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|Orange County, CA||November 6, 2012 Election|
My Contract with Costa Mesa
By Steve MensingerCandidate for Council Member; City of Costa Mesa
This information is provided by the candidate
Councilman Steve Mensinger's Contract with Costa Mesa
As a seated councilman, I've focused on several key areas to make Costa Mesa the best and most livable city in California. If given the honor of being elected in November, here is my Contract with Costa Mesa that I will carry out.
1. Reform the unsustainable local public pension system. As a councilman, I've already successfully worked to get a sustainable second pension tier in place for our city employees and firefighters. I'll continue to work hard to get a second tier in place for police officers and have city employees pay more toward their own pensions.
2. Bring transparency to labor negotiations. I authored the groundbreaking Civic Openness In Negotiations (COIN) ordinance that will take negotiations with public employee labor unions out of the back room and into the public light. As councilman, I'll make sure my ordinance is followed to the spirit and letter of the law, allowing taxpayers into the process for the first time.
3. Invest more in city infrastructure. With so much taxpayer money going in recent years to fund employee compensation and pensions, Costa Mesa's infrastructure had been neglected. I envision a Costa Mesa with pristine sports fields, first-class libraries, and freshly paved roads. This kind of investment will retain and attract families that will make our city thrive. As a councilman, I've already helped steer more than $20 million this year alone into infrastructure, more than double the amount when I first got on the council.
4. Bring a holistic approach to public safety. To make Costa Mesa even safer, we need a holistic approach that includes our top-quality police force, second-to-none infrastructure, and a willingness to tackle long-standing problems such as problem motels, rehab homes, and homelessness. We've started the Neighborhood Improvement Task Force to deal aggressively with these vary issues, and the initial results have been extraordinary. We are as safe as the people we attract to Costa Mesa. We need to attract the best.
5. Restructure the fire department to mirror Costa Mesa's needs today. We have a great fire department, but it's operating on a decades-old model built around fire suppression. Less than 3% of the firefighters' emergency calls these days are for actual fires. The vast majority of 911 calls are for emergency medical services. With the help of Fire Chief Tom Arnold, the City is working to restructure the fire department to deliver medical services more quickly while still being ready for any fire call. When elected, I'll make sure this cutting-edge model--which undoubtedly will save many lives--will be enacted as quickly as possible.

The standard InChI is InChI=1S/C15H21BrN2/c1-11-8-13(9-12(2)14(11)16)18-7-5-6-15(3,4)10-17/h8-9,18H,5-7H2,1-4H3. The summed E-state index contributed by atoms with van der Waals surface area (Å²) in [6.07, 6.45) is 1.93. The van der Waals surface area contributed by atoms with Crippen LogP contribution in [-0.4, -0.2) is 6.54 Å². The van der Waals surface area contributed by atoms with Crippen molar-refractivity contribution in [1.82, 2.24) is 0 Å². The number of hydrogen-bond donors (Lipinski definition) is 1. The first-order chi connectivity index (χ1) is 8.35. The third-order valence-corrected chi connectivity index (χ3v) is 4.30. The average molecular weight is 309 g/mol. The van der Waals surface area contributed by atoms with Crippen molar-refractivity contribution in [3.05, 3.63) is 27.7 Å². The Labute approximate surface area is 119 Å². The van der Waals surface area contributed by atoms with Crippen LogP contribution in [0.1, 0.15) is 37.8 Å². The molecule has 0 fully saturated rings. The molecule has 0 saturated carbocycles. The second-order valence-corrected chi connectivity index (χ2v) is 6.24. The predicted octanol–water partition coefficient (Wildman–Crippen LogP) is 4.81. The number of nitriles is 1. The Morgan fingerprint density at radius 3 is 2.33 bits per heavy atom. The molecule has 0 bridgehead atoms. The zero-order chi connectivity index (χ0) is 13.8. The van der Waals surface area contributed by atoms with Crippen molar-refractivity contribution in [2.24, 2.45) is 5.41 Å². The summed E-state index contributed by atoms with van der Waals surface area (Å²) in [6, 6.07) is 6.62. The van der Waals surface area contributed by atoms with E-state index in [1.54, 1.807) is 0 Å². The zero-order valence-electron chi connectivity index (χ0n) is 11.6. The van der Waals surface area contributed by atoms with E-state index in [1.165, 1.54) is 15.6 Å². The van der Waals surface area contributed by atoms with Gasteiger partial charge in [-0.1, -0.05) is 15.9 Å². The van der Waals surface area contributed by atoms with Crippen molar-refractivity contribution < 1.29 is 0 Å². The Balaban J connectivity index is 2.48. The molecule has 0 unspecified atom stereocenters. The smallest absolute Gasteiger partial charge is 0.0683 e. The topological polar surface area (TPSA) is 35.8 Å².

6. Bring transparency to city government. As a councilman I requested that our City check register be made public, I've been a champion of government transparency. Our city has launched a new website that features maximum transparency to let the public know how its business is being conducted. The results have been transparency awards from the Orange County Grand Jury and the national Sunshine Review. I will continue to push to make every public document as easily accessible as possible.
7. Outsourcing city services when appropriate. In the past 18 months, the City has explored the viability to outsourcing 19 city services. To date, the City has found more than $3 million in annual savings from either outsourcing or having more efficient ways to deliver those services in-house. When elected, I will continue to aggressively look at ways to deliver better services to the public for a lesser cost.
8. Partner with the school district to provide better educations for our children. Traditionally, cooperation between the city and Newport-Mesa Unified School District has been minimal. We have two great organizations, and I believe we should be working more closely together to create better schools and more conducive educational environments. When elected, I work hard to create a more formal partnership that would, for instance, devise a campaign to keep Mesa Verde children in local schools instead of exporting those students elsewhere.
9. Practice fiscal conservative. I was part of the City Council that passed the first balanced budget (without using reserves) in memory. And we did it again this year. I practice fiscal conservative: balance the money, pay down unfunded liabilities, investment in infrastructure. For too long, budget surpluses went directly into the pockets of our city employees that the expense of infrastructure. (Did you know, for example, that city employees work on decade-old computers with decade-old software? That's no way to run a city.)
10. Listen to you. As a councilman, I'm known for having coffee with any constituent who asks. Even if we ended up disagreeing on an issue, usually we will end up as friends. But I will listen, hear your points and talk about the issue with you.
Position Paper 2
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